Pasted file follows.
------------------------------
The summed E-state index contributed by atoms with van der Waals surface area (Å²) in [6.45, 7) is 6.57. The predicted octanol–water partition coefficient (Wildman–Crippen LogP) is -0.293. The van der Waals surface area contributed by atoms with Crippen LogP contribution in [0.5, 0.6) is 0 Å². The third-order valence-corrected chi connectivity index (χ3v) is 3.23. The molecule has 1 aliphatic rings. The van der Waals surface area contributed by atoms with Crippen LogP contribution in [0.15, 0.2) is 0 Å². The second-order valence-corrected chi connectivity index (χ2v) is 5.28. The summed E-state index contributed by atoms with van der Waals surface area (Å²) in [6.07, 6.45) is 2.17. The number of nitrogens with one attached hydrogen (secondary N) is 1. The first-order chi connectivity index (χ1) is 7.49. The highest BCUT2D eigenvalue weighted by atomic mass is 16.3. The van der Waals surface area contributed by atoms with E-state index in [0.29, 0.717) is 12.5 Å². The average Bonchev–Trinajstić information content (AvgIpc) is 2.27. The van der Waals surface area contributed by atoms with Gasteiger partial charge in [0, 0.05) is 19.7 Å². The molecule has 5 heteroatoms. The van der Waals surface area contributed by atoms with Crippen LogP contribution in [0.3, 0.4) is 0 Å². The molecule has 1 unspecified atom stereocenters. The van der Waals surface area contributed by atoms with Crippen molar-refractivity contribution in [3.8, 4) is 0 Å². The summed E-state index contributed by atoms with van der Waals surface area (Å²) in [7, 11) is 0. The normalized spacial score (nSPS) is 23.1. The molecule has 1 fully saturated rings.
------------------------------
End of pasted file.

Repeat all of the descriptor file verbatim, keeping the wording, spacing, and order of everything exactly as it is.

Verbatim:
The summed E-state index contributed by atoms with van der Waals surface area (Å²) in [6.45, 7) is 6.57. The predicted octanol–water partition coefficient (Wildman–Crippen LogP) is -0.293. The van der Waals surface area contributed by atoms with Crippen LogP contribution in [0.5, 0.6) is 0 Å². The third-order valence-corrected chi connectivity index (χ3v) is 3.23. The molecule has 1 aliphatic rings. The van der Waals surface area contributed by atoms with Crippen LogP contribution in [0.15, 0.2) is 0 Å². The second-order valence-corrected chi connectivity index (χ2v) is 5.28. The summed E-state index contributed by atoms with van der Waals surface area (Å²) in [6.07, 6.45) is 2.17. The number of nitrogens with one attached hydrogen (secondary N) is 1. The first-order chi connectivity index (χ1) is 7.49. The highest BCUT2D eigenvalue weighted by atomic mass is 16.3. The van der Waals surface area contributed by atoms with E-state index in [0.29, 0.717) is 12.5 Å². The average Bonchev–Trinajstić information content (AvgIpc) is 2.27. The van der Waals surface area contributed by atoms with Gasteiger partial charge in [0, 0.05) is 19.7 Å². The molecule has 5 heteroatoms. The van der Waals surface area contributed by atoms with Crippen LogP contribution in [0.3, 0.4) is 0 Å². The molecule has 1 unspecified atom stereocenters. The van der Waals surface area contributed by atoms with Crippen molar-refractivity contribution in [3.8, 4) is 0 Å². The summed E-state index contributed by atoms with van der Waals surface area (Å²) in [7, 11) is 0. The normalized spacial score (nSPS) is 23.1. The molecule has 1 fully saturated rings.